Major Alzheimer’s Risk To Continued Sleep Deprivation

Written by Dr. Chris Smith, Updated on January 1st, 2024
Reading Time: 4 minutes

For the body and mind to function optimally, it's absolutely necessary to get enough sleep every night.

Though the underlying functions of sleep are still largely a mystery, we are continually learning more about how the body benefits from healthy rest, and we also learn more about the dangers of not getting enough sleep.

One particularly troubling study shows that inadequate sleep may contribute to Alzheimer's risk.

One of the central markers of Alzheimer's disease is the accumulation of Beta-Amyloid plaque. Beta-Amyloid is a byproduct of normal neurological processes.

While we are sleeping, the body has methods to eradicate this waste, but sleep deprivation hinders these essential clean-up processes. If Beta-Amyloid accumulates into neurological plaque, it harms inter-neural communication.

Measuring Beta-Amyloid Levels in Humans in Association with Sleep Deprivation

At this point, most of what we know about Beta-Amyloid accumulation is the result of animal testing in mice, but a recent study was developed to detect its effects on humans.

Constituents of the National Institute on Alcohol Abuse and Prevention studied the brains of twenty healthy participants to break ground on the link between Beta-Amyloid accumulation and sleep deprivation.

Individuals ranged from 22-72 years of age and were monitored via PET Scan.

A significant advance in Alzheimer's research was the discovery that 18F-Florbetaben, a radiotracer, targets Beta-Amyloid, providing a reliable means to identify Beta-Amyloid concentrations in the brain and neurological system.

This study was published last month in the journal PNAS.

Comparing the Rested Brain to the Sleepless Brain

In this study, each subject had their brains scanned twice — once after a full night's rest, and once after around 31 hours of sleep deprivation.

After only a single all-nighter, participants experienced a 5% increase in Beta-Amyloid concentrations.

The two areas where Beta-Amyloid was found to accumulate most were in the Hippocampus and the Thalamus.

This is an important revelation because these two parts of the brain are strongly impacted by Alzheimer's Disease.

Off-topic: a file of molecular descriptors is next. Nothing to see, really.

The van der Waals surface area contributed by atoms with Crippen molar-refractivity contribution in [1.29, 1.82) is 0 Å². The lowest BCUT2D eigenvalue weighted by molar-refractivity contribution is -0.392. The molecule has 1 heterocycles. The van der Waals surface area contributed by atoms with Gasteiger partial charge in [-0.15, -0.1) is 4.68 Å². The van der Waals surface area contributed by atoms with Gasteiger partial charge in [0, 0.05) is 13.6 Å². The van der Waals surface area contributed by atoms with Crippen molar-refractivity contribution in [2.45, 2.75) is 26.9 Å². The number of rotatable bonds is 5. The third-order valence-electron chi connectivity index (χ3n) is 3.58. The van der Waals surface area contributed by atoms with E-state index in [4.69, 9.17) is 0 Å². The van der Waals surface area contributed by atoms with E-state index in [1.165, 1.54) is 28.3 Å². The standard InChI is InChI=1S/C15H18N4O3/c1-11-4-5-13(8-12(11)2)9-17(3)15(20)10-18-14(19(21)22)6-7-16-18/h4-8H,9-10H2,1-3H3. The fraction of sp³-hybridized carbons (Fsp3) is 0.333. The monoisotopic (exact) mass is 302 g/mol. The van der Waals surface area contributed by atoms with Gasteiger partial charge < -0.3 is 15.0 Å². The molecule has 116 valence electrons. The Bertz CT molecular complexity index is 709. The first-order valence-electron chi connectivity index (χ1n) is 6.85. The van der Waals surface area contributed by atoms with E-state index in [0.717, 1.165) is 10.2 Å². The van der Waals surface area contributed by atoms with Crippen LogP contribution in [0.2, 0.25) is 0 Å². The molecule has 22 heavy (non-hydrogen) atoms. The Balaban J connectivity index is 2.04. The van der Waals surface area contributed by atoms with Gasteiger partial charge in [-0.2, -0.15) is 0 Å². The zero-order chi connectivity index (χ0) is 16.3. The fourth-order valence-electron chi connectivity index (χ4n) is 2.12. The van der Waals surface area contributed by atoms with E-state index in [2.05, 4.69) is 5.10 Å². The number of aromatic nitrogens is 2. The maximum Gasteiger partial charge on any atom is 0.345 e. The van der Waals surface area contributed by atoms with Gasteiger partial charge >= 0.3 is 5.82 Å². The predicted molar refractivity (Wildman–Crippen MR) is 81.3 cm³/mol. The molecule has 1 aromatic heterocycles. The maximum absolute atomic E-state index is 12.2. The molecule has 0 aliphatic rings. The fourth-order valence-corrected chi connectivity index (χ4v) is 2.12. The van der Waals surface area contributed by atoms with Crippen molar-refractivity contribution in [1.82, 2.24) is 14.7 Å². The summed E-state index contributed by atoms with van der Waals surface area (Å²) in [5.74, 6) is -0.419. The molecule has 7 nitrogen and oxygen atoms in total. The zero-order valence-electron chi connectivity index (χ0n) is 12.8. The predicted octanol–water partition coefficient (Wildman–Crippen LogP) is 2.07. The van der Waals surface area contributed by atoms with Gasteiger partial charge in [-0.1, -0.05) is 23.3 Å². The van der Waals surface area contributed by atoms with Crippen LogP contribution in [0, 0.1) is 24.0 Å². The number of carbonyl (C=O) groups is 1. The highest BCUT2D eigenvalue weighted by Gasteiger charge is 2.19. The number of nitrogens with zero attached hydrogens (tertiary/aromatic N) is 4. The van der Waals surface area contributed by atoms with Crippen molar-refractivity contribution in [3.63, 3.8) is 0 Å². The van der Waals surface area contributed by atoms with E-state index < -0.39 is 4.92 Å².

Researchers also discovered that mood was impacted based on the severity of Beta-Amyloid accumulation, meaning that even these relatively minor increases in Beta-Amyloid build-up led to dysfunction in the Thalamus and Hippocampus.

Both of these regions are strongly associated with conditions related to mood instability.

This study is exceptionally promising for the field of Alzheimer's Research, and it will also inevitably benefit many patients with sleep disorders because current evidence suggests that Beta-Amyloid Accumulation also contributes to sleep disorders.

Getting Good Rest is Important for Health — Other Health Issues Associated with Lack of Sleep

Most adults require 7-9 hours of restful sleep to maximize wellness. Not getting enough restful sleep can increase the risk of a wide variety of issues that can impair health and even increase mortality risk.

For one, you can get sicker easier if you don't get enough sleep. The body uses nightly rest as a means to bolster the immune system and fight off illness and infection.

The Alzheimer's study highlights the importance of sleep concerning mood. Individuals that don't get enough sleep are more likely to experience irritability, depression, and anxiety. Getting less than 6 hours of sleep per night is a substantial contributing factor to both depression and anxiety.

Sleep Deprivation and Metabolism

Not getting enough sleep can also cause you to gain weight since lack of sleep screws with the hormones associated with hunger and satiation.

Ghrelin concentrations increase, which increases feelings of appetite, and Leptin concentrations fall, which makes it take longer to feel full.

So lack of sleep makes you get hungry more often and tend to overeat when you get hungry.

Sleep also contributes actively to a healthy metabolism. Men and women that don't get enough sleep are more likely to have issues with Low Insulin Sensitivity and Type-2 Diabetes.

The symptoms of Sleep Deprivation on the body's metabolic processes share a strong resemblance to Insulin Resistance.

Sleep Deprivation and Heart Health

One of the most dangerous things about sleep deprivation, especially when you get older, is its impact on cardiovascular health.

If you don't get enough sleep, even for a single night, this can harm blood pressure and heart rate.

Furthermore, insufficient sleep increases inflammatory markers in the heart and cardiovascular system.

One study demonstrated that restless sleep increased Stroke/Heart Attack Risk by 18%, and issues falling asleep, increased risk by 27%. Sleep Apnea also compounds these risks.

If you believe that you are struggling with Sleep Apnea, there are Sleep specialists nationwide that can assist you in diagnosis and treatment.

Sleep Deprivation, Low-T, and Sex Drive

For men, Sleep Deprivation can have frustrating effects on sexual function. Hormones like Testosterone and HGH are produced in elevated concentrations while we sleep.

Any sleep disruptions that you experience can lead to problems related to Hormone Balance.

Also, poor sleep causes Cortisol Levels to rise, along with other stress hormones, which drains the body's ability to produce Testosterone.

If you've had trouble generating sexual interest in your partner, consider your sleeping habits. If you've been sleeping poorly, this could be the cause of your underlying sexual issues.


Lack of sleep may be linked to the risk factor for Alzheimer’s disease

Sleep deprivation increases Alzheimer’s protein

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